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Tuesday, Oct. 16, 2007 | I will follow with great interest the city’s latest litigation deciding the retirement benefit rights of employees hired between July 2005 and February 2007, especially the arguments, as set forth by SDCERS, regarding necessary codification of the benefits into the municipal code, the root of SDCERS plan documents.

In the recent past, the city and SDCERS has used this argument to deny disability benefits related to injuries caused by the city’s mandatory F.I.T. program, even when an employee was injured while doing F.I.T. approved activities. This policy created a Catch 22 for employees, where an injury was severe enough to end their career.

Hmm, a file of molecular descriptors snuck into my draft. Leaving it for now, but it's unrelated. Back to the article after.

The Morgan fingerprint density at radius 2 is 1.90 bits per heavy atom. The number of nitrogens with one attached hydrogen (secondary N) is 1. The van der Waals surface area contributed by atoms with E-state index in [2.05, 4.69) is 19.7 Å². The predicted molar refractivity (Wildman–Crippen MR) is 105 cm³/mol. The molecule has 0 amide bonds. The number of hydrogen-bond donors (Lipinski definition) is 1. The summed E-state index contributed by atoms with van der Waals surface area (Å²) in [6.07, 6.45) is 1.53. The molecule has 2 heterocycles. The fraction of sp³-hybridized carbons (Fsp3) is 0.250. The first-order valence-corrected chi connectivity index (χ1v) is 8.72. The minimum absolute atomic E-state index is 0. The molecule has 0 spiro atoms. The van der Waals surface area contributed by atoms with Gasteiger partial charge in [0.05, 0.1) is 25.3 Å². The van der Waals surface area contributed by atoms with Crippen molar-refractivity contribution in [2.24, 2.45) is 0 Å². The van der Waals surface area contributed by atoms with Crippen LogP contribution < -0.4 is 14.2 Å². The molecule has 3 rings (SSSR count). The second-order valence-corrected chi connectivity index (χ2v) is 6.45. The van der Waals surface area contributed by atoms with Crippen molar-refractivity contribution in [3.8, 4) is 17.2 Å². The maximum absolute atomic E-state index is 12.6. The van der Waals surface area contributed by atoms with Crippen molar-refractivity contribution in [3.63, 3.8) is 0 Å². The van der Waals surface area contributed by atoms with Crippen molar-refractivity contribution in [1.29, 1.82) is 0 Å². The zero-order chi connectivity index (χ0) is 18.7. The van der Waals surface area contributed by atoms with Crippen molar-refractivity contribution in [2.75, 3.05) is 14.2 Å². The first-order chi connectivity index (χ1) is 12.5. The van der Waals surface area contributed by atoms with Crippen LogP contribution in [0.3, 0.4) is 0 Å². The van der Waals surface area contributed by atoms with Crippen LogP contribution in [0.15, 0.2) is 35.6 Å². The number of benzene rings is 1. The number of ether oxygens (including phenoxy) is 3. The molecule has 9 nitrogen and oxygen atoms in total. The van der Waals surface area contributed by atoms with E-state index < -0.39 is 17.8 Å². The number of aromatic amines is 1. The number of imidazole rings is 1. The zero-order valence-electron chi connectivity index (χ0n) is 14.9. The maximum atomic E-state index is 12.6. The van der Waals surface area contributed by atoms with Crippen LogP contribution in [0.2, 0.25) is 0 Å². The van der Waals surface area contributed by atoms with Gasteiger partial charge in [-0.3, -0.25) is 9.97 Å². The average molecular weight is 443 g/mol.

If the courts rule the Memorandum of Understanding (MOU) is the controlling document, and the codifying act of the municipal code is a mere formality, then the city, in bringing this litigation, opens the door for NEW claims of coverage for the period up until the program was terminated on July 1, 2007. However, if the courts rule in favor of the city, meaning codifying the municipal code is a necessary process. Then all past and future claims from F.I.T. injuries can be denied by SDCERS as the city never, intentionally or not, codified the changes into SDCERS plan documents. If this is the case, then management’s word at the bargaining table is suspect and all future labor negotiations should include a caveat indicating the MOU is not valid until completely codified into the municipal code.

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